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This is not a bad strategy if you want to get straight in to things and you have a few thousand to spare. There is, however, a LOT to consider before you buy a blog so please do not rush into it. If you’d like to learn more about this idea please leave a comment and I’ll consider doing an article on it.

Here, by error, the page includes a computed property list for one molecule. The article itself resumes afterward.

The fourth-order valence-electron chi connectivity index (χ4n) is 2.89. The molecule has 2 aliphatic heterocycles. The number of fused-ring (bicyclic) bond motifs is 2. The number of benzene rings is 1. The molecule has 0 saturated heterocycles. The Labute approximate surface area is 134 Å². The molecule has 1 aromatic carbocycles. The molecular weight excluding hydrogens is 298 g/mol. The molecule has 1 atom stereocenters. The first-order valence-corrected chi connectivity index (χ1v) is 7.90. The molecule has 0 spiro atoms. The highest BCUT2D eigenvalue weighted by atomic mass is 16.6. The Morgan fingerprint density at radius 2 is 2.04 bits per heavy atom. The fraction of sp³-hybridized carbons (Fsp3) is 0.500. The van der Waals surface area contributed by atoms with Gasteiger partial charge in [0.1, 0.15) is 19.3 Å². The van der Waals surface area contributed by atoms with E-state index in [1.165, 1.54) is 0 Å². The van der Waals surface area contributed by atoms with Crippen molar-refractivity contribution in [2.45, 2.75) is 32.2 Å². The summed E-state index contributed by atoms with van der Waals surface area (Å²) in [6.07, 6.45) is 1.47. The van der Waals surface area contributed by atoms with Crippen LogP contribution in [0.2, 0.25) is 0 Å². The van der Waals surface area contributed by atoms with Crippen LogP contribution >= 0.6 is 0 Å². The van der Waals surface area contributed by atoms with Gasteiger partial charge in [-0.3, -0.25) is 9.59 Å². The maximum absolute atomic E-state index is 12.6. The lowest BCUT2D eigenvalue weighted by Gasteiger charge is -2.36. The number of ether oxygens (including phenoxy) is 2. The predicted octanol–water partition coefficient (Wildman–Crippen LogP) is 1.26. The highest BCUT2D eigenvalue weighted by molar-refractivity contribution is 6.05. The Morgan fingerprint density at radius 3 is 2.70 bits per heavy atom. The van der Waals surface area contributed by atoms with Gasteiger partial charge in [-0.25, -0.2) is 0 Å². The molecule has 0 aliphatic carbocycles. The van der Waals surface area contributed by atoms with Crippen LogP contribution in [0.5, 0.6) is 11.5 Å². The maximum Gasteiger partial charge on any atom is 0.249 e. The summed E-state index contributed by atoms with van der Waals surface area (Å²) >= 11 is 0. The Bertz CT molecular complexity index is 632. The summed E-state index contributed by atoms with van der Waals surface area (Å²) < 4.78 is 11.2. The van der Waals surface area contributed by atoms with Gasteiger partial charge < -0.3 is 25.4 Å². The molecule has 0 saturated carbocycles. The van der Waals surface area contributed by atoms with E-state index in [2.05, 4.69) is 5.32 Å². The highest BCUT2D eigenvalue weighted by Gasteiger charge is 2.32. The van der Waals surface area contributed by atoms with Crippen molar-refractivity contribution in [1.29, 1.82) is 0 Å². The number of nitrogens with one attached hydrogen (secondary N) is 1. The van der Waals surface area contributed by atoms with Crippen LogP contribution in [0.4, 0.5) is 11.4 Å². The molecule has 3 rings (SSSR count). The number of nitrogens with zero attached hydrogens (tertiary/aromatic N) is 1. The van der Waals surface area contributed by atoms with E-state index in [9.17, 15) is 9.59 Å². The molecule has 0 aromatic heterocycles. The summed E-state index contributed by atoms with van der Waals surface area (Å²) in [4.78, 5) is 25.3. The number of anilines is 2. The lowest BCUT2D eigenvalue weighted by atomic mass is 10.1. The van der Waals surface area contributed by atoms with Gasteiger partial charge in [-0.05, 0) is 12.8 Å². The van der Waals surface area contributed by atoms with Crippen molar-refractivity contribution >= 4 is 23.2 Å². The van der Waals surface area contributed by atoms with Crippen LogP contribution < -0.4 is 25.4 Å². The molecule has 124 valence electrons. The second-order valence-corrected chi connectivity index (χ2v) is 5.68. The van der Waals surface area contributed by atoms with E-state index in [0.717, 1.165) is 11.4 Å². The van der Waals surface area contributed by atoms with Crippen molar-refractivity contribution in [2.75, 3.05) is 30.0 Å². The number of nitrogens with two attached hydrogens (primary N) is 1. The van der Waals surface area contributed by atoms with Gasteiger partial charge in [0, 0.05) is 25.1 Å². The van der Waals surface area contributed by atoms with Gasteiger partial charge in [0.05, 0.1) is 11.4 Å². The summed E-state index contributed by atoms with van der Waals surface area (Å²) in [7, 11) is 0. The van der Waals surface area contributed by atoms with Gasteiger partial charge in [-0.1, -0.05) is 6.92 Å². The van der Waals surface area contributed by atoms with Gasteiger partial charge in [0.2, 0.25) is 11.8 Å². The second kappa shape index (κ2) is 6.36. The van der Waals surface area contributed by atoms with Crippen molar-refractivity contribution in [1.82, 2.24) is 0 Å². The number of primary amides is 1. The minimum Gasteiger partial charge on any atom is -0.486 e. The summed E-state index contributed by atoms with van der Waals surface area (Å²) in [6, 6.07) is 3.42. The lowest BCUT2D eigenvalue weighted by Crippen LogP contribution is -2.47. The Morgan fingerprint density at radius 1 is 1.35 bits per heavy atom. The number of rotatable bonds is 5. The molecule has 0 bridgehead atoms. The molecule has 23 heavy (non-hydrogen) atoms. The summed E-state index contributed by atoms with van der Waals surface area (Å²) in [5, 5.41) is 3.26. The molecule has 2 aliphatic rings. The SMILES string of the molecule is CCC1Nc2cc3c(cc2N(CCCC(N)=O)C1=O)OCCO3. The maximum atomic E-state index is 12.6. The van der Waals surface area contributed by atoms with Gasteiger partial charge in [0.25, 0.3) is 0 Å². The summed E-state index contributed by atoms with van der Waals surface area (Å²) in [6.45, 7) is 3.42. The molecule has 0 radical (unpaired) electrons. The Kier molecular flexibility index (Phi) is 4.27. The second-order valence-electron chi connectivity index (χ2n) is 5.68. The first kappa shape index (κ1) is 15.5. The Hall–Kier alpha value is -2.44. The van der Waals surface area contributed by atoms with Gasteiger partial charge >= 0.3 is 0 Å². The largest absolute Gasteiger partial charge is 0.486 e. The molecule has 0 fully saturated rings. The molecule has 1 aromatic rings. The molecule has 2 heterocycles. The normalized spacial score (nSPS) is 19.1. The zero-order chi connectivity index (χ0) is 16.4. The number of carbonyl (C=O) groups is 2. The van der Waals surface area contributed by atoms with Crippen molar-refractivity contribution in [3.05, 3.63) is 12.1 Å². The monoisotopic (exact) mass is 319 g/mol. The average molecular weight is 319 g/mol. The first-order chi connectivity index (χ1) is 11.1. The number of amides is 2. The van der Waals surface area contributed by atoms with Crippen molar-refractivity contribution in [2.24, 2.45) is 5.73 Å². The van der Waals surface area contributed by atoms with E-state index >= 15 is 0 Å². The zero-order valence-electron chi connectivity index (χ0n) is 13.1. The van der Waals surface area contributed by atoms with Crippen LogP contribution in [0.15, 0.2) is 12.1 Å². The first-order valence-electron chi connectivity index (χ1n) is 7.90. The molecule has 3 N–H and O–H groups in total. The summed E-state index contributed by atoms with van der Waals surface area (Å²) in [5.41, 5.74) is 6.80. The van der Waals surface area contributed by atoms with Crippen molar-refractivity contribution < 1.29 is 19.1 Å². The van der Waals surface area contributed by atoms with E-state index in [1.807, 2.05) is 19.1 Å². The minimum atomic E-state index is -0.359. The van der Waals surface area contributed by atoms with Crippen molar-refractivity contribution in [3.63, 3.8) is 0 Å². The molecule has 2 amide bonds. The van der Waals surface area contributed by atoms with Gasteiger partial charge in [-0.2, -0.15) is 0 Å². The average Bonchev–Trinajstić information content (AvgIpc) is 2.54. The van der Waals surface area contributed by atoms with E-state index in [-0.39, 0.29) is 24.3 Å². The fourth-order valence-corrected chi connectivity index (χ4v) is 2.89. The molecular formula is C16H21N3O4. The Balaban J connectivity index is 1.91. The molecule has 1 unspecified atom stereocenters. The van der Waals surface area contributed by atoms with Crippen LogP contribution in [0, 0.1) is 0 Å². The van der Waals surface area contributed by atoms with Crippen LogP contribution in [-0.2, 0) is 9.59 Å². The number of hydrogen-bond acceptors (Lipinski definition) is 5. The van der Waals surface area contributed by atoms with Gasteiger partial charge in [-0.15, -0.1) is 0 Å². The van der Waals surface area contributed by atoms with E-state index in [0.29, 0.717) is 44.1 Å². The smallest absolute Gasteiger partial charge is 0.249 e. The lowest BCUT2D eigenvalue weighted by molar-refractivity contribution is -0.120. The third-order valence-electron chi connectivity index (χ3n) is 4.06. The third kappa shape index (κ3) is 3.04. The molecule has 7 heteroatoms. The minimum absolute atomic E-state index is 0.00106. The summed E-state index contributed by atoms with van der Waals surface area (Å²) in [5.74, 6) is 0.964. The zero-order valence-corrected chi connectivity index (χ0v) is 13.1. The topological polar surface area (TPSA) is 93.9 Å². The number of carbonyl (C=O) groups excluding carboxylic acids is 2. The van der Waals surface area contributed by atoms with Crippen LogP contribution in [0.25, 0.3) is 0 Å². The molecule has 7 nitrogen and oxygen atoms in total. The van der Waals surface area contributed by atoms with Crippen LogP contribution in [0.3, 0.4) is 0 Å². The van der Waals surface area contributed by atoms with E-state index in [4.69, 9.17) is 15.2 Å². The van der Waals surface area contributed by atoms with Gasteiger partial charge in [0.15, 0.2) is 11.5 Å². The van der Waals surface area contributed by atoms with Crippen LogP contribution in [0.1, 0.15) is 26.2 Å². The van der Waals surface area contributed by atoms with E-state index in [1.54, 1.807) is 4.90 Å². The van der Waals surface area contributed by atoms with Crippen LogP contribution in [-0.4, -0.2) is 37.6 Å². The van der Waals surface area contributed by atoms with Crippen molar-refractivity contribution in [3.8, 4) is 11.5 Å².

Hi, of course a freestyle blog can be profitable, you have to research the market that your audience is interested in. So what topic(s) (read: niches) do you write about. Do some research in Google and see if any ads pop up. If none, that topic is probably not a very good one. The key is to write great posts, provide great content, build an email list and research what your list is interested in (hint: use polls to check that out, let’s say if you are considering to become an affiliate for amazon and you want to promote cooking books, just an example, you could ask your subscribers to go to a poll you created about what books they love to read, and add cooking books as one of the options, plus several others, to make it more attractive, promise that they can win a reward or so, a free product or free service or even $25 will take them to your 1 minute poll). Also: learn about doing keyword research in Google keywords tool. And learn a bit about SEO done the proper way. Now don’t think you learn this in a week. It can take many years to master this art, but at least a year, if you study like crazy. Make sure your content is great, over deliver in great content, so people LOVE to subscribe to your list, offer a freebie that they will LOVE, and to find out what they would Love you can do a poll in your blog post(s) to research various interests your readers have. Then see if there are affiliate programs for that. Before my reply becomes longer then Jon’s article, I think I leave now, but you get the point…. go do your homework kid 😉 Good luck with your booming business! Believe you can do it, because you can, but you need to work hard, and learn the art of building trust and offering what your readers and subscribers Love…. Woohoo, go do your research now!